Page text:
The only thing icebreakers break are my spirit.
The first week is a bore. Class after class you go over the syllabus, what’s expected, the honor code and the work. Seeing the workload increase in the schedule week after week, you imagine your social life deplete and deplete more and more. And then of course professors seem to think an icebreaker will surely get discussion going.
I strongly disagree.
I hate icebreakers. I don’t have a problem getting to know anyone. But the inorganic forced aspect of breaking the ice annoys me.
Seeing an extremely shy student stand and answer the bare essentials about themselves feels painful, almost. Common icebreaker favorites include two truths and a lie, providing your background info, tell the class something interesting about yourself and so on and so forth.
I fortunately enjoy public speaking, but this tedious task shakes me up as much as the nervous wreck next to me. “My name is DeLon. I’m from Milwaukee, WI. I like to travel.” I begrudgingly answer the allotted questions. It kills me a little more on the inside every time I do it. Multiply that death by five and you get me after the first week of school.
Somehow a professor this semester appropriately quantified my extreme disdain of this ritual. In this class we played “icebreaker bingo,” a mix between bingo and icebreakers. The person that you meet that fits one of the descriptions in the squares becomes your bingo chip.
The entire class looked around at people they knew and the rat race around the classroom soon began. I barely moved an inch in my seat before my desk attracted more traffic than a McDonald’s drive-thru. Finally, after the rush hour of people crowded my desk I got up to get “bingo” as quickly as possible. I honestly didn’t read each box I found two boxes in the top two lines that applied to me: a person from an urban city and a journalism major.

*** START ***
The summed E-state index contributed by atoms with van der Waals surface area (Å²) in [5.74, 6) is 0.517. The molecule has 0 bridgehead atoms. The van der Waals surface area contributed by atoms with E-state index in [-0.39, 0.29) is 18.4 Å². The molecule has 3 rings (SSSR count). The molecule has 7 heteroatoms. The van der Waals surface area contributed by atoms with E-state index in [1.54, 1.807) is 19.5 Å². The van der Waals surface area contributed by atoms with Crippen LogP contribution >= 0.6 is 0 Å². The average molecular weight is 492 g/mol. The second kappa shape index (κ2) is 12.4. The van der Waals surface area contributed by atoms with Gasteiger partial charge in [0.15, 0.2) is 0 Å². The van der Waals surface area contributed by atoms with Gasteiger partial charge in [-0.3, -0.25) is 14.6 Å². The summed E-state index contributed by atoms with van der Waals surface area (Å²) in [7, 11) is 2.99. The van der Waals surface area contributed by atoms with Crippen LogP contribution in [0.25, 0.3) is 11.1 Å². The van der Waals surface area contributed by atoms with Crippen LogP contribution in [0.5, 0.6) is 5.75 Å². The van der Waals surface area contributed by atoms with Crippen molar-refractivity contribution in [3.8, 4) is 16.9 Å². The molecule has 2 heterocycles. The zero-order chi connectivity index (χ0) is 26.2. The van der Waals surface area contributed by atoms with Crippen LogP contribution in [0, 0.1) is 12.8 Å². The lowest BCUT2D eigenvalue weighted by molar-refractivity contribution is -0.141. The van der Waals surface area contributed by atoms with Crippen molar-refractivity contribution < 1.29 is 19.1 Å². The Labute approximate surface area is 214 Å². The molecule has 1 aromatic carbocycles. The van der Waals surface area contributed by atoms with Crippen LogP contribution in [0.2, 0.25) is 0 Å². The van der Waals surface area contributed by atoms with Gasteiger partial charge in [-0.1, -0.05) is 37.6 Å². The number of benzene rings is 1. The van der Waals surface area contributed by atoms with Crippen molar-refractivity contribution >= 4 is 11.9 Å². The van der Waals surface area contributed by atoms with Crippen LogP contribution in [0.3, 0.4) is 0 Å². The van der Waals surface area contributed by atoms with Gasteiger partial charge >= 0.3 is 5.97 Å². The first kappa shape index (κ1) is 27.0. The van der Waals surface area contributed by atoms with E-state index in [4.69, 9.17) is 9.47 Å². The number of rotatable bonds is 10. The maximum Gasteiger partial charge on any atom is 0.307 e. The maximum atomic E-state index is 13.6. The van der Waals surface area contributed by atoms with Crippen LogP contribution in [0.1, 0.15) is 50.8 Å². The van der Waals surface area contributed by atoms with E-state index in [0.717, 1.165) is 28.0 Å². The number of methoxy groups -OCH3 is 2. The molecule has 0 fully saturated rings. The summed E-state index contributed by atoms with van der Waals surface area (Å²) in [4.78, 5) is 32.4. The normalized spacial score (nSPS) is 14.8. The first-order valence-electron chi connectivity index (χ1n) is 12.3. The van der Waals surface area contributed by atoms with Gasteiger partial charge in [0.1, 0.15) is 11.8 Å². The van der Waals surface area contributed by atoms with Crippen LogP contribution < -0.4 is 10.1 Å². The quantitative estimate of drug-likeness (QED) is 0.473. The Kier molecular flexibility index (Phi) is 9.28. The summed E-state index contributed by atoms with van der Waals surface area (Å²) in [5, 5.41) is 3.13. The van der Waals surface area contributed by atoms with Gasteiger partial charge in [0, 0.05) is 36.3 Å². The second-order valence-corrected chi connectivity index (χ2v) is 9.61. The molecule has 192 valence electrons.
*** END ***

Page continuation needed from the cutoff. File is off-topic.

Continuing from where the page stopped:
As I navigated the class the introductions ranged from actual greetings to people just shoving each other their papers. The silver lining to this activity? I did meet people with some interesting backgrounds. I met a guy from Lagos, Nigeria, a place I’ve always wanted to go. A trilingual girl revealed she could speak English, Spanish and a language I won’t dare butcher.
After meeting about 10 of my 30-something classmates we all started to read the entire bingo board. There were odd descriptions like a person that can name the number of student organizations and this ethnic groups exact number of students on campus. The oddest one read a person that can guess a person’s race by looking at them. The class is about leadership focusing on race and ethnicity, so we understood the reasoning, but it seemed a bit jarring to say the least.
Everyone met a few more people. Luckily, there were tour guides in the class whose job it was to know random demographic information about the campus. The professor also informed us we could write our name twice.
Then I noticed that I actually accomplished bingo and thought I would finally release us all from the rat race. I was first, too, but I was denied. “You have to complete the whole board,” the professor said with a half smirk.
He won. I lost. At that point it just became awkward. Everyone mulled around like zombies trying to recall faces to names they couldn’t remember.
I found the irony in this hilarious. Here we are, “icebreaking,” but half the class can’t even remember the faces of the people they met. I probably couldn’t tell you one person’s name.
Hence the base of why I think icebreakers are pointless. Nobody remembers people’s names afterwards unless there’s some wild, zany story associated with the person. But then the actual story overshadows that person’s name and any essential information they shared about themselves.
But, I digress. Finally, a few students began to get bingo as class time came to a close. We were all finally able to sit down in our seats. As the professor closed this riveting session, I couldn’t help but look around at everyone and wonder if they thought the same thing as me.
Did the icebreaker really break up some of the monotony of common class introductions? Yes. Did it get us moving? Yes. Did it actually help us get to know one another? Not really.